Dynamic Phenomena In The Lakes And Seas Of Titan

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Earth and Titan are unique in the Solar System as the only planetary bodies with active hydrologic cycles that include reservoirs of stable, surface liquid. Titan's lakes and seas are primarily composed of methane, ethane, and nitrogen. The buoyancy of frozen solids in these ternary systems is studied. Assuming thermodynamic equilibrium, it is found that frozen solids will float in methane-rich systems for all temperatures below the freezing point. Frozen solids in ethanerich systems will float if the solid has an air porosity of greater than 10% by volume. For smaller porosities, the buoyancy of the solid in ethane-rich systems changes with temperature and this temperature dependence may result in seasonal oscillations that are unique to Titan. These results have implications for the climatology, geology, and habitability of Titan. Titan's methane hydrologic cycle has been observed to include exchange between the surface and atmospheric reservoirs that is driven by seasonal variation in the distribution of solar energy. Recently, as the summer season approaches in the northern hemisphere, where greater than 99% of Titan's liquids are located, the Cassini orbiter has detected anomalously bright features in the seas. These features are unlikely to be SAR image artifacts or permanent geophysical structures and thus their appearance is the result of an ephemeral phenomenon on Titan. They are found to be more consistent with floating and/or suspended solids, bubbles, and waves than tides, sea level change, and seafloor change and based on the frequency of these phenomena in terrestrial settings, waves is considered to be the most probable hypothesis. Titan's northern seas are therefore not stagnant liquid bodies but environments where dynamic processes occur. The timing of their appearance suggests that these transients are an expression of the changing seasons.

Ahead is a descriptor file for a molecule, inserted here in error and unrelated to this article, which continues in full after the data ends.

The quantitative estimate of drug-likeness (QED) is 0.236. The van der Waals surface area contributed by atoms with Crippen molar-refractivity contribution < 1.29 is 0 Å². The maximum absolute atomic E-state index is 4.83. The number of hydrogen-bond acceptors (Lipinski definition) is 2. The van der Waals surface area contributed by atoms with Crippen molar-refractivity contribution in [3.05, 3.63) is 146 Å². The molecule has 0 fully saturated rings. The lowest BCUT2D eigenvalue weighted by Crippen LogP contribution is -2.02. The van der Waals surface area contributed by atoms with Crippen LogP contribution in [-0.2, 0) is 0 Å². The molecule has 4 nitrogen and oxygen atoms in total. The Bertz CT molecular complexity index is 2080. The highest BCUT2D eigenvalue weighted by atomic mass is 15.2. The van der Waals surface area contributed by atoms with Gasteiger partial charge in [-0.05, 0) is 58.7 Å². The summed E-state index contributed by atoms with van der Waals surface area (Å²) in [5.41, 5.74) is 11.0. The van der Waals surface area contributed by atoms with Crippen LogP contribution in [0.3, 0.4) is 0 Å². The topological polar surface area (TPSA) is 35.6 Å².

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Titan; Hydrology; Geological processes


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Union Local


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Lunine,Jonathan I.

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Campbell,Donald B.
Hayes,Alexander G.

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Ph. D., Astronomy

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Doctor of Philosophy

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dissertation or thesis

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